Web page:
Anyone who as watched a low-flow toilet balk at flushing one kleenex and wondered who approved its production will be happy to know that there are indeed good low-flow toilets and bad low-flow toilets.
Better yet: There is a list!
According to CBC’s consumer protection show Marketplace in 2003,
Roman Kaszczij runs the city of Toronto’s toilet replacement program. He says there are hundreds of CSA-approved six litre toilets on the Canadian market. He hasn’t tested all of them — but only 24 meet his standards.
“We did a test a couple of years ago. We just pulled toilets off the shelf and tested them. Over 50 per cent of them did not flush with six litres,” Kaszczij said.
Kaszczij needs to know which toilets do work. Toronto offers a $60 – $75 rebate for anyone who will replace a water waster with a low-flow toilet. But there is a catch: you have to buy one of the 24 toilets on Kaszczij’s list.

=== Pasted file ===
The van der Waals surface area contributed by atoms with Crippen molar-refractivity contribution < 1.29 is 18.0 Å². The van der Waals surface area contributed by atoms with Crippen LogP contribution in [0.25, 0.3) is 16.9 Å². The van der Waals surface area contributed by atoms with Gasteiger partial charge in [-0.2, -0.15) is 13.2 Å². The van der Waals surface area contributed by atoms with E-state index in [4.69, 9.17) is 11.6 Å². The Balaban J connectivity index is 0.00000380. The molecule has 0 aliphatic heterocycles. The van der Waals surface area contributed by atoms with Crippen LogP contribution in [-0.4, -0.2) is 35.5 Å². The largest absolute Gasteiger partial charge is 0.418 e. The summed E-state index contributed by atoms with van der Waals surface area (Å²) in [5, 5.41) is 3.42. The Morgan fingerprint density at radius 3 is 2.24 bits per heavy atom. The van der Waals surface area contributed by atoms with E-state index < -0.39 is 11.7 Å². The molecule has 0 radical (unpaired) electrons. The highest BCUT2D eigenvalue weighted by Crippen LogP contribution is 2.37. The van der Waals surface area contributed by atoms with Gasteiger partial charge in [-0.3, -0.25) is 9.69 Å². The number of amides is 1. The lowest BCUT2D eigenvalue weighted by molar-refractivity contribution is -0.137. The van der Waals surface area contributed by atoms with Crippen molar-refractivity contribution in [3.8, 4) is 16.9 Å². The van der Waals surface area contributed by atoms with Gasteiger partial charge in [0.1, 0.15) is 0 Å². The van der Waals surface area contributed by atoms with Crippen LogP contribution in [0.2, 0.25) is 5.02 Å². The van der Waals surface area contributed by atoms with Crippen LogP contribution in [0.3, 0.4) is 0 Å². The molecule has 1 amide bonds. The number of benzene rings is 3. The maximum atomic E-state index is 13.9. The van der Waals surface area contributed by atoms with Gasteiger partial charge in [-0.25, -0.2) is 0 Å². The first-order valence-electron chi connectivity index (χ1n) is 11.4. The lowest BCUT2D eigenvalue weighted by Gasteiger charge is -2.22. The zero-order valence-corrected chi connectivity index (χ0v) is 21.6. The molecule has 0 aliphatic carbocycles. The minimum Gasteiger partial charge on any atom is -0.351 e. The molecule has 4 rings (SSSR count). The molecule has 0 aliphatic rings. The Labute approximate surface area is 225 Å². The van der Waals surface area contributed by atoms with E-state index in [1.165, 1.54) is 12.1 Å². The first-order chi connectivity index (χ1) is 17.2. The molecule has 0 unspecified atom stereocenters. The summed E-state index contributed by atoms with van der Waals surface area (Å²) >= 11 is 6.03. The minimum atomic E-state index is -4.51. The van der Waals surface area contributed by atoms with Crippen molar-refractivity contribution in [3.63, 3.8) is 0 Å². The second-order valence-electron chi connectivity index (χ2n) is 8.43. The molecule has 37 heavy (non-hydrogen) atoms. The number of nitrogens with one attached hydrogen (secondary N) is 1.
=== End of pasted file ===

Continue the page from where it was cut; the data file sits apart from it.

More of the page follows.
Well, that was 5 long years ago. Now there are more toilets on the City of Toronto’s Hit List:
List of actually effective Low-Flow toilets (updated May 2011!)
By the way, CMHC/SCHL provides a list of some of the bad low-flow toilets in this article. That article also includes a list of good toilets. Here is a link to all of CMHC/SCHL’s toilet-related research to date. These researchers were involved in the study that forms the rationale for the Toronto list and their elaborate testing method is detailed here – complete with pictures and elaborate tables. I am happy to see that there was an effort to test them using some kind of actual shit substitute rather than relying on wishful greenness. A few other non-technical background articles relating to the study (including reactions by some manufacturers) are here and here. It seems that these researchers are actually the vanguard of toilet testing in North America. Now that we can put our plungers down, we can salute them for their valuable work!